III: Spectral Lore Walk Off with the Black Metal Album of the Year
Spectral Lore seem to have created a checklist of what they find wrong with black metal and spend the considerable running time of III marking points off. Overly-raspy vocals (‘sup, Mutilation Rites)? They provide a pretty middle of the road approach. Wood-paneled basement production or slick mainstream mastering don’t strike your fancy? III has a rough but tangible sound that compliments both the record’s snarling rawness and surprising melodic breadth. Do the long, rambling structures of Weakling or old-school Wolves in the Throne Room bore you to frosty tears? Spectral Lore harness dozen-plus-minute songs with aplomb, offering almost an hour and a half of carefully constructed and immensely moving black metal. At a time when the genre is either a postmortem tribute by guys who weren’t around for the real stuff or a stepping stone to another kind of metal altogether, III is just excellent black metal. Even in its post-rock dalliances and folky asides, the sad, grizzled spirit of Spectral Lore’s influences and peers is overwhelmingly present. III is a goddamn beast of an album, and those of you who are black metal-inclined will find a lot to love in its massive framework.
Spectral Lore is technically a one-man black metal band, but it doesn’t resemble Xasthur’s mosaic of suicidal despair or Burzum’s tightly-reigned buzzing. Ayloss layers instruments with a keen ear for each song as a whole, with subtle synths, decent (probably programmed) drumming, and a fog of chiming, tunneling, or growling guitars (often all laid on top of eachother). And while this sounds like a post-Krallice example of revisionist history, I’d have no issue referring to III as black metal. Owing equal debt to Blut Aus Nord; Deathspell Omega’s obsession with fetid silence; Swedish-style melodic black metal like Dawn; and, of course, Burzum, Ulver, and early Enslaved, Spectral Lore don’t feel the need to prove their grimness or tr00th. They’ve already got it; it’s what they do with it that’s so brilliant.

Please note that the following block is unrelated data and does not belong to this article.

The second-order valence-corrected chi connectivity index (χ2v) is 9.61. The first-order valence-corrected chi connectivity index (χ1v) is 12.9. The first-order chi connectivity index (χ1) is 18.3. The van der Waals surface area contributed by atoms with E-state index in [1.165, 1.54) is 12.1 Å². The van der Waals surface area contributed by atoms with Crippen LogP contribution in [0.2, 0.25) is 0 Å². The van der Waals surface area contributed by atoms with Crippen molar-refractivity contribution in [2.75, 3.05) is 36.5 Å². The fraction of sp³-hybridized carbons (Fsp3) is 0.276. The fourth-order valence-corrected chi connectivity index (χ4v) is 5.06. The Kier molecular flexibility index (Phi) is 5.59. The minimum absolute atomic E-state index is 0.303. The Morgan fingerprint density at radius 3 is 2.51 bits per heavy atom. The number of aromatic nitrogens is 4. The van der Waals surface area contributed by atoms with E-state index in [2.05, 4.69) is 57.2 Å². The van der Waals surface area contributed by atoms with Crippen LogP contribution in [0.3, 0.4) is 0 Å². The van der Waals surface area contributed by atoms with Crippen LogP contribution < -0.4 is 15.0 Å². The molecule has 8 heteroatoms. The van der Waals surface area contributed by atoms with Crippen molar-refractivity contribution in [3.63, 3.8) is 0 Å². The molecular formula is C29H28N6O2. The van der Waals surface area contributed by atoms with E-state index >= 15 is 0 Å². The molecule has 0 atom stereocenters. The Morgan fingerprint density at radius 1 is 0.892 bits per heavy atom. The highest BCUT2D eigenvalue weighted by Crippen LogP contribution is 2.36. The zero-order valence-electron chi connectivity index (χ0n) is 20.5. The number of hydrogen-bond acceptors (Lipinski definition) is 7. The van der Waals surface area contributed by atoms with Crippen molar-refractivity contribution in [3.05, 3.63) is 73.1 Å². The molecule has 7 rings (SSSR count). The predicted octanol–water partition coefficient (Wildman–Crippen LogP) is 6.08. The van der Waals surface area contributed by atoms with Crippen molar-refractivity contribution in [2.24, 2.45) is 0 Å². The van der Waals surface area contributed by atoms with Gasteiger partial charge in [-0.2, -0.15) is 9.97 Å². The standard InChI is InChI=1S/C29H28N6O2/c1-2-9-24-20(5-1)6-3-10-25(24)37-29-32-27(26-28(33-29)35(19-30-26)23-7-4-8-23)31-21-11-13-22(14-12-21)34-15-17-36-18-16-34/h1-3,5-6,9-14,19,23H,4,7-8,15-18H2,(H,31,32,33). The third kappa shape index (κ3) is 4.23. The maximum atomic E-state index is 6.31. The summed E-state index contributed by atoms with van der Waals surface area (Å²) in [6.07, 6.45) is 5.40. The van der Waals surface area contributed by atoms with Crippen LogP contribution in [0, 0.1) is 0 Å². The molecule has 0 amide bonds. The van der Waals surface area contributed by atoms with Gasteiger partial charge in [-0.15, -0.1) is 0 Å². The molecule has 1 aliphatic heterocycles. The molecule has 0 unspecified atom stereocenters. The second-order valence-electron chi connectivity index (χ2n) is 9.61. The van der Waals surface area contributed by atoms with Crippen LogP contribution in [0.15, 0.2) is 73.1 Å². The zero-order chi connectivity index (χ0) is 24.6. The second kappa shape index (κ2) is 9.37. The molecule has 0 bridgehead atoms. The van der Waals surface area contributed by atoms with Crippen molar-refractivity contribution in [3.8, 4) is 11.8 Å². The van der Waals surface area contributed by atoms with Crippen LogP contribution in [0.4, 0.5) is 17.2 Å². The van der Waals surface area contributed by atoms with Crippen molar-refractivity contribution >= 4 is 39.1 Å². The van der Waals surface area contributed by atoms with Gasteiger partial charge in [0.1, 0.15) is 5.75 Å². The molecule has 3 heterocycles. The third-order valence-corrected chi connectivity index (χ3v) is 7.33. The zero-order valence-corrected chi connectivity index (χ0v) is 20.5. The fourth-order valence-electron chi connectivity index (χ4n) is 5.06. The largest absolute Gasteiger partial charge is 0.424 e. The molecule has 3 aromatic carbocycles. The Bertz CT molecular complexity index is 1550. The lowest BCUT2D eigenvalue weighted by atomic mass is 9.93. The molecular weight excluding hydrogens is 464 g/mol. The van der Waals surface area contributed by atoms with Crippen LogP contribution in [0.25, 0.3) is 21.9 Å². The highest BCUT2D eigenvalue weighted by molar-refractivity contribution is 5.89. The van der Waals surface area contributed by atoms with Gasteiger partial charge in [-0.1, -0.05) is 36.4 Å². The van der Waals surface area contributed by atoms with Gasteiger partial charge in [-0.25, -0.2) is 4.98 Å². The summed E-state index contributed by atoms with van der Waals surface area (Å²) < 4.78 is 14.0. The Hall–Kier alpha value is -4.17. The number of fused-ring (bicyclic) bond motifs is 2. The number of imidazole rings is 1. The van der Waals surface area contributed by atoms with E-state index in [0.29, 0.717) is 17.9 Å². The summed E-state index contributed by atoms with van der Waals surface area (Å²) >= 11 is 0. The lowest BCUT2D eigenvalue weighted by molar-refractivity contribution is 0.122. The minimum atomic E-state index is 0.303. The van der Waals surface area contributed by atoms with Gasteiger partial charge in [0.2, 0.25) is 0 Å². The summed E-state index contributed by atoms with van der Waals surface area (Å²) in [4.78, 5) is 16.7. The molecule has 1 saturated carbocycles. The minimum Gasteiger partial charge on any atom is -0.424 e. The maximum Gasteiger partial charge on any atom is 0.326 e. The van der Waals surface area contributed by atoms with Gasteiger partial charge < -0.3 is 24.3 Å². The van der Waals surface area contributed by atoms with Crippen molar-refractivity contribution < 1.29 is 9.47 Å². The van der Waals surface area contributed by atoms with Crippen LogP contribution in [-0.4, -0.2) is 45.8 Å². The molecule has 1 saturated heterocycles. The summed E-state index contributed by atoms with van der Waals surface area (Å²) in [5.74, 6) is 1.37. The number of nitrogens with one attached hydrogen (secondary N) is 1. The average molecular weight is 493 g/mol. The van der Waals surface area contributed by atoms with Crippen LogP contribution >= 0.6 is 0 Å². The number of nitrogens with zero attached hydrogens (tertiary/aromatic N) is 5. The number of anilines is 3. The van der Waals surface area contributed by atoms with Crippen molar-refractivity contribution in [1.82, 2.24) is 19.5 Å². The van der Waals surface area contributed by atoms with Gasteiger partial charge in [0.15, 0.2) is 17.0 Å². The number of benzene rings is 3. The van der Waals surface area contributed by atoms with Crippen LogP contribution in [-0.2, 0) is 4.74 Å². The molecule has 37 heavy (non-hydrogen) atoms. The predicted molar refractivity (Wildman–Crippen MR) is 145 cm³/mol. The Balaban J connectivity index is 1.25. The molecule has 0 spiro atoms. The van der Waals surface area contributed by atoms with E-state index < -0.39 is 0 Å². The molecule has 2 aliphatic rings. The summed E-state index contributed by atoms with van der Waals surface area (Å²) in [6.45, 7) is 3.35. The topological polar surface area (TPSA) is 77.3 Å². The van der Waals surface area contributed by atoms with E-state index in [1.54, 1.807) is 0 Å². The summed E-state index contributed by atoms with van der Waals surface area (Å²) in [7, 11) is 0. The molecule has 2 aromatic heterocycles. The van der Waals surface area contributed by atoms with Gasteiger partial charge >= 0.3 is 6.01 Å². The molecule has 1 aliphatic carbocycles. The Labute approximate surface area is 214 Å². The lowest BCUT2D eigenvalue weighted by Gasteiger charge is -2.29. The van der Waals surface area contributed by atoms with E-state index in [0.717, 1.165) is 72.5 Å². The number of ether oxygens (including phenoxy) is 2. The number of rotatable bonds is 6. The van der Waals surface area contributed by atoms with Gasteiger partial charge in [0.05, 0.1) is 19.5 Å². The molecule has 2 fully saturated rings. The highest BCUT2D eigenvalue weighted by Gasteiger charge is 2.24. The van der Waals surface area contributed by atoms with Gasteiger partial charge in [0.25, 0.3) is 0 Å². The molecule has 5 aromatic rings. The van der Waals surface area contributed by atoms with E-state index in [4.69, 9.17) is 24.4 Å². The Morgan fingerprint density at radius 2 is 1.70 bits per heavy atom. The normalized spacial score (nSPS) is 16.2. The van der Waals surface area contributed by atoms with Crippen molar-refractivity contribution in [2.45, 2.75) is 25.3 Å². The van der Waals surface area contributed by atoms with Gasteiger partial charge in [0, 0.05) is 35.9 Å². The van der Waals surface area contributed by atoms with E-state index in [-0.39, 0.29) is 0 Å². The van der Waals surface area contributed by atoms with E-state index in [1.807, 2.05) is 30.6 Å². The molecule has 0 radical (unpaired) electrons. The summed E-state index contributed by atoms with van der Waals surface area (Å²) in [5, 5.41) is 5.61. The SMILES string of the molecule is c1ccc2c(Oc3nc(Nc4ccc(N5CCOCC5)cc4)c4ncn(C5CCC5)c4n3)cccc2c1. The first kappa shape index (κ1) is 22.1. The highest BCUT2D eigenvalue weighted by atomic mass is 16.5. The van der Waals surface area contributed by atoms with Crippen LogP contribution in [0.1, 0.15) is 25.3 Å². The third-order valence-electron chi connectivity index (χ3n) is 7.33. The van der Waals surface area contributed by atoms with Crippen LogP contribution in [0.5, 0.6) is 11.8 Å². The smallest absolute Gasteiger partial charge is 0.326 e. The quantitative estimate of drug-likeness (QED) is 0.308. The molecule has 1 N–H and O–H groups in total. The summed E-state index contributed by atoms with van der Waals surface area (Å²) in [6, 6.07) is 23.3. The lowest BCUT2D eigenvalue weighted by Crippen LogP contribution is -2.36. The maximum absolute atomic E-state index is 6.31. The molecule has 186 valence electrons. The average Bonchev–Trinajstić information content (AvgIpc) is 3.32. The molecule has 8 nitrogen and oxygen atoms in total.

Yes, there are long stretches of quiet filled with gaseous dissonance or folky acoustics. There’s a ton of patience-testing noise and post-metal expansiveness, but it doesn’t feel like a Year of No Light record. It feels like fucking black metal. And that’s mostly because it absolutely is. The confident Norse riffs are there, the tremolo-picked sadness sounds better than it has in a long time, and it’s constantly inward-looking. Maybe that’s why the pieces fit together the way they do: whatever non-True Norwegian elements that are folded in come from the same dark, dejected place. So when the first two tracks—the 7-minute intro track “Omphalos” and the difficult, dynamic “The Veiled Garden”—take their time in getting to their respective points, it doesn’t immediately point to masturbatory pity partying. They’re both pretty jagged and noisy, but when the wailing black metal chords come screaming in halfway through “Veiled Garden,” the buildup was completely worth it: ice giants suddenly rise over the horizon and villagers go screaming. The tapestry on which Spectral Lore paint is enormous, and they intend on filling every last inch of it.
The black metal gets a little more tangible from there: “The Cold March Towards Eternal Brightness” is centered around blastbeats and mid-paced Burzum-ic arpeggios. “Drifting Through Moss and Ancient Stone” recalls Ulver’s first two records (before they abandoned folk and then black metal). But III’s centerpiece is the perfectly and beautifully constructed “A Rider in the Land of Infinite Dreamscapes.” It opens with a stellar progression of black metal chords bouncing off everything around them, then goes on a near-13-minute journey into a guitar-centric wormhole, borrowing from all the same genres black metal’s craftiest do while not making it sound alien. It builds up to a Wagnerian peak then relishes it for as long as possible. “Dreamscapes” is exhausting, but in the best way possible. Black metal has always had a surprising amount of emotional potential; Spectral Lore have fracked that well and peerlessly used whatever came up.
Spectral Lore’s only problem/fatal flaw is that III is ostensibly unlistenable as an album. “Omphamos” is the only song on the record under ten minutes, and three of the songs that follow it hover around 15. Each track is so meticulously assembled that it makes taking 6-7 Homeric black metal songs pretty tough, if not impossible. (Tool and even some Neurosis have a similar problem.) But each track on its own is damn-near perfect. III opens up a world of black metal previously obscured by scowling and pissing contests, unafraid of angering anyone or going out of its way to antagonize. Ayloss brings a considerable amount of respect back to the one-man black metal game, making an album so huge and sprawling that input from anyone else would have made it impossible to create. But thank God it was created, because as black metal has shown us the last three or so decades, just when it seems like it’s worn out its welcome, something else comes charging in, flanked by thousands of soldiers on horseback riding bellowing into war. Spectral Lore isn’t about where black metal is going to go from here, but what black metal can still do.
Spectral Lore’s III is out now. Stream it and get it here.